Adventure Cycling Association Forum

Bicycle Travel => General Discussion => Topic started by: jwrushman on October 11, 2020, 09:29:34 pm

 
Title: Maximum/minimum speeds
Post by: jwrushman on October 11, 2020, 09:29:34 pm
canalligators wrote in a post "...One of my keenest memories of my Northern Tier was coming down passes in the Cascades at 40+ mi/hr..."

Not touring this year, I've got lots of time on my hands.  I started looking at last year's New Jersey to Northern Tier ride.

Fastest speed 40.0 mph - heading west from Diablo Lake viewpoint to Colonial Creek Campground in North Cascades.

Day with the slowest average speed - 6.8 mph from Medora to Beach ND.  Was planning to ride 65 miles to Glendive but gave up after 25 miles!  But it worked out okay.  The next morning, shortly after leaving Beach, I met up with two other cyclists heading my way, Parke from Denver and Doug from Virginia.

I don't think I'm obsessive.  I'm guessing others track many more stats.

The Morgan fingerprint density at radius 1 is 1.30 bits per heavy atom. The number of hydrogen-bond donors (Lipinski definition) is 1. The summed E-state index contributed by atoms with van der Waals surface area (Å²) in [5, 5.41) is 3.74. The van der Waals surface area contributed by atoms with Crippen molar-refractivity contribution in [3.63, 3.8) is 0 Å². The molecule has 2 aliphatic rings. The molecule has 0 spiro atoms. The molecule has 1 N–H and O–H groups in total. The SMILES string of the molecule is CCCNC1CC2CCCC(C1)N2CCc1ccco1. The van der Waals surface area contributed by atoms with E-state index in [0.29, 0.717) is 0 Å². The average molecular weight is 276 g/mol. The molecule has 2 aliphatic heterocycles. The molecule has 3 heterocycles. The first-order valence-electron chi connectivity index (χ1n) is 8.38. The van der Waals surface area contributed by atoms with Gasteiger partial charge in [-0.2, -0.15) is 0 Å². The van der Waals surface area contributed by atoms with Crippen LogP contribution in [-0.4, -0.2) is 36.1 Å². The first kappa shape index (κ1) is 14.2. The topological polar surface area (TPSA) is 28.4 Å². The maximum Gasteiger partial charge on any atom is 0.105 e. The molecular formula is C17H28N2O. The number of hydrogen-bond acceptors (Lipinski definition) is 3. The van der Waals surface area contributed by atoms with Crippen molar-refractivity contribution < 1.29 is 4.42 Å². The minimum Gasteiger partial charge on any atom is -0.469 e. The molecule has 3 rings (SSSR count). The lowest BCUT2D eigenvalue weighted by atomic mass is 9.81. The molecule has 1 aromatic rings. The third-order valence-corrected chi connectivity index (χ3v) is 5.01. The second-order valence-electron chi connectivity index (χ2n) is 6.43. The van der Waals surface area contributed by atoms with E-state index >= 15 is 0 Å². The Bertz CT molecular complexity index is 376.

Title: Re: Maximum/minimum speeds
Post by: John Nettles on October 11, 2020, 10:26:25 pm
In 40+ years my fastest touring speeds was 49.9mph.  Ticked that I could not get it to 50mph.  I think it was in Idaho but not positive as it was back in the 90s.  My slowest average RIDING speed was less than 5 but I only rode a couple miles in traffic in the Washington DC area from a hotel to a hostel so that may not count.
Title: Re: Maximum/minimum speeds
Post by: Patco on October 11, 2020, 10:38:46 pm
My fastest speed was 53.9 mph descending Cape Sebastian on the Oregon Coast. I was in a severe tuck (ass hanging behind the seat with my chest on the handlebars) and I had to pull out of the tuck when the buffeting from the wind off the ocean became concerning. While I was in the tuck, taking the center of the traffic lane, I was thinking...this is soooooo stupid. Have not even come close to that speed since because it was sooooo stupid.